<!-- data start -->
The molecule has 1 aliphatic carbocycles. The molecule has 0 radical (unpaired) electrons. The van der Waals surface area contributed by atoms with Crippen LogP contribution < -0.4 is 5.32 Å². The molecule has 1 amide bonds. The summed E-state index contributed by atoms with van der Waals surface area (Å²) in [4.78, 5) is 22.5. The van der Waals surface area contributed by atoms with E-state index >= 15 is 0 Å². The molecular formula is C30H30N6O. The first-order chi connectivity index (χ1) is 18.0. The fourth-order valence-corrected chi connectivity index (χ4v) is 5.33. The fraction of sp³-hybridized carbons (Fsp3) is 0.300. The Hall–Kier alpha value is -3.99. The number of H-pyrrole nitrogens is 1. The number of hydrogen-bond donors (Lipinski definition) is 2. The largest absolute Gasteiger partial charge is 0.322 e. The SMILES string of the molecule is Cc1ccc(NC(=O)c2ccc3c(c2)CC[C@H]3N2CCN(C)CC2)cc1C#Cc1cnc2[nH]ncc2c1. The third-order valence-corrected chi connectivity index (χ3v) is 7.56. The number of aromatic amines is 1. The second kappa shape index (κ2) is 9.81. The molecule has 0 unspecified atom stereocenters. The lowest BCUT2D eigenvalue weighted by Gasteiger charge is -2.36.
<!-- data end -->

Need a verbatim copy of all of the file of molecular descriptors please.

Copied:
The molecule has 1 aliphatic carbocycles. The molecule has 0 radical (unpaired) electrons. The van der Waals surface area contributed by atoms with Crippen LogP contribution < -0.4 is 5.32 Å². The molecule has 1 amide bonds. The summed E-state index contributed by atoms with van der Waals surface area (Å²) in [4.78, 5) is 22.5. The van der Waals surface area contributed by atoms with E-state index >= 15 is 0 Å². The molecular formula is C30H30N6O. The first-order chi connectivity index (χ1) is 18.0. The fourth-order valence-corrected chi connectivity index (χ4v) is 5.33. The fraction of sp³-hybridized carbons (Fsp3) is 0.300. The Hall–Kier alpha value is -3.99. The number of H-pyrrole nitrogens is 1. The number of hydrogen-bond donors (Lipinski definition) is 2. The largest absolute Gasteiger partial charge is 0.322 e. The SMILES string of the molecule is Cc1ccc(NC(=O)c2ccc3c(c2)CC[C@H]3N2CCN(C)CC2)cc1C#Cc1cnc2[nH]ncc2c1. The third-order valence-corrected chi connectivity index (χ3v) is 7.56. The number of aromatic amines is 1. The second kappa shape index (κ2) is 9.81. The molecule has 0 unspecified atom stereocenters. The lowest BCUT2D eigenvalue weighted by Gasteiger charge is -2.36.